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A Bold Vision

Christina Nielsen has a lot on her plate, but you won't hear her complain about it. She practices a combination of Chinese medicine and psychotherapy and runs the Metavision Institute, a private tertiary learning centre which she founded. She does it all because she feels there is a need for change in attitudes of mental health professionals.

A Bold Vision

Christina Nielsen has a lot on her plate, but you won't hear her complain about it. She practices a combination of Chinese medicine and psychotherapy and runs the Metavision Institute, a private tertiary learning centre which she founded. She does it all because she feels there is a need for change in attitudes of mental health professionals.

"People look at me and think 'are you crazy?' and I look at myself and think 'am I crazy?'" Christina says. It is a busy life she leads, but she wouldn't do it any other way. "The thing that keeps me going is wanting to make a contribution to these incredibly important times of change that we live in." She is using all avenues at her disposal to bring change to a conservative field. By far her biggest project has been building the philosophically-based tertiary institute.

Now in its eleventh year, the Metavision Institute has grown from humble beginnings to offer more courses to more students. Situated in picturesque Bowral, it has also recently been accredited with the Psychotherapy and Counselling Federation of Australia (PACFA). With the institute, Christina has joined something of an avant garde in mental health education and therapy.

Christina created Metavision to provide an alternative angle for studies and practices in mental health. "I think there is such a need in the field - where there's been a lot of fragmentation, isolation and disenchantment - to provide something that is more holistic." To do this she employs an array of methods from various philosophies, expanding the focus beyond traditional academia. "We draw on the work of process-oriented psychology, yet can take the work into enormously diverse and complex situations." 

Christina has designed her courses to promote personal development hand-in-hand with academic development, a key part of the concept. "We encourage a lot of experiential work and peer learning. The assessments are organised to bring in the personal as well as the academic". As part of getting their qualifications, students work on themselves through group and self-therapy. This leaves students better equipped to deal with people's issues, through personal experience and a range of methods. Helen Garred, a former teacher who is now a student at Metavision, appreciates this approach. "To me that's where you do a lot of learning and growing, not only personally but as a therapist. There's that understanding that you experience all these things, so that when you have a client, it makes you more compassionate and gives you more understanding," she says.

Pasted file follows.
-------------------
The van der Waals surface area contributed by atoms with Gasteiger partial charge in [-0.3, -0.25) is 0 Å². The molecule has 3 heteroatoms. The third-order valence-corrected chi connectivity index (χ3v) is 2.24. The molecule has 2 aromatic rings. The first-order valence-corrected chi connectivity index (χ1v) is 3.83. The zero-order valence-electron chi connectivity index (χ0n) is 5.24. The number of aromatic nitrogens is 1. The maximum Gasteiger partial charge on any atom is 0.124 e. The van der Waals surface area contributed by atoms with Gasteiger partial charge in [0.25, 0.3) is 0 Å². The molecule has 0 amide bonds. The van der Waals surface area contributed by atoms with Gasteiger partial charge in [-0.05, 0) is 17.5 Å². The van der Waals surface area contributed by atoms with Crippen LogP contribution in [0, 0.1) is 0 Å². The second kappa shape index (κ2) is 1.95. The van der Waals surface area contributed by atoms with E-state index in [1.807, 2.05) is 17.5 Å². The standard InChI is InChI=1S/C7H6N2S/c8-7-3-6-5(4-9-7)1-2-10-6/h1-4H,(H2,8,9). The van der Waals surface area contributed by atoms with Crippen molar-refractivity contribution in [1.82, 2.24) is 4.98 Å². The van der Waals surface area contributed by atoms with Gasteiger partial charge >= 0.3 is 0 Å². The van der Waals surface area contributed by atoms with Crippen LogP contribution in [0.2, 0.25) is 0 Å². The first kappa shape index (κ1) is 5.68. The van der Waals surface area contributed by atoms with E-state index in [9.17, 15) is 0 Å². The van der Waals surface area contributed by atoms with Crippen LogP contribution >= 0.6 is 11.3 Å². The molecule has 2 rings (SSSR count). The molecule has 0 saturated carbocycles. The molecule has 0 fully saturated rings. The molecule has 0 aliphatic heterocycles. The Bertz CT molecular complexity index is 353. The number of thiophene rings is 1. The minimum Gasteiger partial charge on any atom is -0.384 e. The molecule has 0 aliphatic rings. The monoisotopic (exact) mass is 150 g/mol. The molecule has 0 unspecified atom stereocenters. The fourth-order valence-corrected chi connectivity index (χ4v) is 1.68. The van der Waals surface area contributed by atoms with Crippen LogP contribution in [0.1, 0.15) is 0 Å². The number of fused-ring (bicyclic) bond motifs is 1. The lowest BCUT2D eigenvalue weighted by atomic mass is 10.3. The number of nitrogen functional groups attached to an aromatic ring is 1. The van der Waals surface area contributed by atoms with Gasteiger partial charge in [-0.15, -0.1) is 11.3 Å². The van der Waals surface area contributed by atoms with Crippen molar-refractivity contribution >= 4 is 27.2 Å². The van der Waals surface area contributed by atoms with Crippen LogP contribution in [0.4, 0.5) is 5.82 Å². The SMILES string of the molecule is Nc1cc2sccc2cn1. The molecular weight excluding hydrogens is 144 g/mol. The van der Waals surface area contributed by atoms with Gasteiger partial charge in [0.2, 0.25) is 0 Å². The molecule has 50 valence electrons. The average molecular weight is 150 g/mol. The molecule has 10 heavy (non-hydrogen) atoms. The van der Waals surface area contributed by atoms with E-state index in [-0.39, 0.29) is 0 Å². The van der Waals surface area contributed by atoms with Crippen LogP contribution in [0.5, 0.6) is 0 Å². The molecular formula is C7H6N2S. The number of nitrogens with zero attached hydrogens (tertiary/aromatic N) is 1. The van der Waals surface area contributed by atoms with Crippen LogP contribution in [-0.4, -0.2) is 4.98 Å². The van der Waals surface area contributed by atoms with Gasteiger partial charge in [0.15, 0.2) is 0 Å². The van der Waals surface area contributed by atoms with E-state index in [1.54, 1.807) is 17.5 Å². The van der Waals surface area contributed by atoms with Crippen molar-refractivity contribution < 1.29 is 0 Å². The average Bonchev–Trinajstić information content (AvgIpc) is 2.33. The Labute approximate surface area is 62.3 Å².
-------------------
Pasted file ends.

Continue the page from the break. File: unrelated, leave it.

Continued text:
Running the small institute as a place of learning has presented its share of problems. "Keeping up with technology - developing e-learning facilities, having enough staff and being able to cover the costs - is an ongoing challenge," Christina says. Being independent, all funding comes from student fees. It doesn't help when the institute has to spend precious resources due to bureaucracy. They've recently recovered from having their accreditation pulled out from under them during government changes.

Keeping accreditation up to date is necessary to Metavision's very existence. It means students are able to receive qualifications and practise after completing their courses. As you can imagine, proving the validity of an institution isn't easy, and they've had to do it more than once. "It's been the major bugbear all the way through running the institute," Christina says. However, she is not one to dwell on the negative.  "It's also good, because it means that there has to be accountability and rigour, it's assessed and benchmarked outside of us. I think that's very important."

So far it seems traversing this shaky ground is proving quite successful for Christina's cause. With the hurdles mostly behind them now, the institute has begun to receive more positive recognition in its field. "It feels like we've got a good foundation and we're consolidating now after the difficulty of the change of accreditation. Now the task for us is to let it be known what we are doing," she says.

The students themselves are living proof of the success of the institute.  The methods they practise are garnering appreciative reactions from clients on a regular basis. Carolyn Zantis, a Metavision graduate now with her own private practice, says people have been very receptive to the methods she employs.  "People have been excited to discover it takes them and meets them in different ways in exploring themselves," she says. "I've had people say 'wow I've never done this.'"

This explains why the students are quite happy to put in the extra, and sometimes confronting, work. But it's not just down to getting good results, they believe in Christina and her vision. "She's holding up this light in this direction, making a new pathway. The course there really is bringing together a new package of how to do counselling," says Carolyn.

When you think about it, the things Christina is doing make a lot of sense. That is, combining personal and professional development in education, and incorporating a range of methods and philosophies in practice. It begs the question - why don't all such courses offer this experience? How can counsellors or psychologists work on others if they haven't really worked on themselves? Of course, that is why Christina spends her life devoted to the field and this cause. "That's the underlying aim: that people, through developing awareness, become empowered, and have skills to bring change," she says.

Beau Gosney